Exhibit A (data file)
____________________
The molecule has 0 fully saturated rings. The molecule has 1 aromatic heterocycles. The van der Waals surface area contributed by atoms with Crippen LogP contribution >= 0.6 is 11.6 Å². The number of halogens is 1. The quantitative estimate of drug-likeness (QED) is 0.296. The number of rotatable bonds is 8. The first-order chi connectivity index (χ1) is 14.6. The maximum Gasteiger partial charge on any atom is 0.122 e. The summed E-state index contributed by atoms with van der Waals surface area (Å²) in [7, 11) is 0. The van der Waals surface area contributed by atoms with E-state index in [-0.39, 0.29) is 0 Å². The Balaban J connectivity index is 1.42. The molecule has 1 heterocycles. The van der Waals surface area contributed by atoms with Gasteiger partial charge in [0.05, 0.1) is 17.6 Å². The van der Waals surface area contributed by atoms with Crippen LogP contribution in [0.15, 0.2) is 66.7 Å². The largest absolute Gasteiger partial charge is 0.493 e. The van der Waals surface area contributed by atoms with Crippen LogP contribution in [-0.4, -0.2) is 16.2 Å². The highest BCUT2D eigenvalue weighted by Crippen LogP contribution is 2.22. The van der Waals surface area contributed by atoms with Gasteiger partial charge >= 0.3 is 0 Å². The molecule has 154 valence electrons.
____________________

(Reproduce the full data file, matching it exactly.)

The molecule has 0 fully saturated rings. The molecule has 1 aromatic heterocycles. The van der Waals surface area contributed by atoms with Crippen LogP contribution >= 0.6 is 11.6 Å². The number of halogens is 1. The quantitative estimate of drug-likeness (QED) is 0.296. The number of rotatable bonds is 8. The first-order chi connectivity index (χ1) is 14.6. The maximum Gasteiger partial charge on any atom is 0.122 e. The summed E-state index contributed by atoms with van der Waals surface area (Å²) in [7, 11) is 0. The van der Waals surface area contributed by atoms with E-state index in [-0.39, 0.29) is 0 Å². The Balaban J connectivity index is 1.42. The molecule has 1 heterocycles. The van der Waals surface area contributed by atoms with Gasteiger partial charge in [0.05, 0.1) is 17.6 Å². The van der Waals surface area contributed by atoms with Crippen LogP contribution in [0.15, 0.2) is 66.7 Å². The largest absolute Gasteiger partial charge is 0.493 e. The van der Waals surface area contributed by atoms with Crippen LogP contribution in [-0.4, -0.2) is 16.2 Å². The highest BCUT2D eigenvalue weighted by Crippen LogP contribution is 2.22. The van der Waals surface area contributed by atoms with Gasteiger partial charge >= 0.3 is 0 Å². The molecule has 154 valence electrons.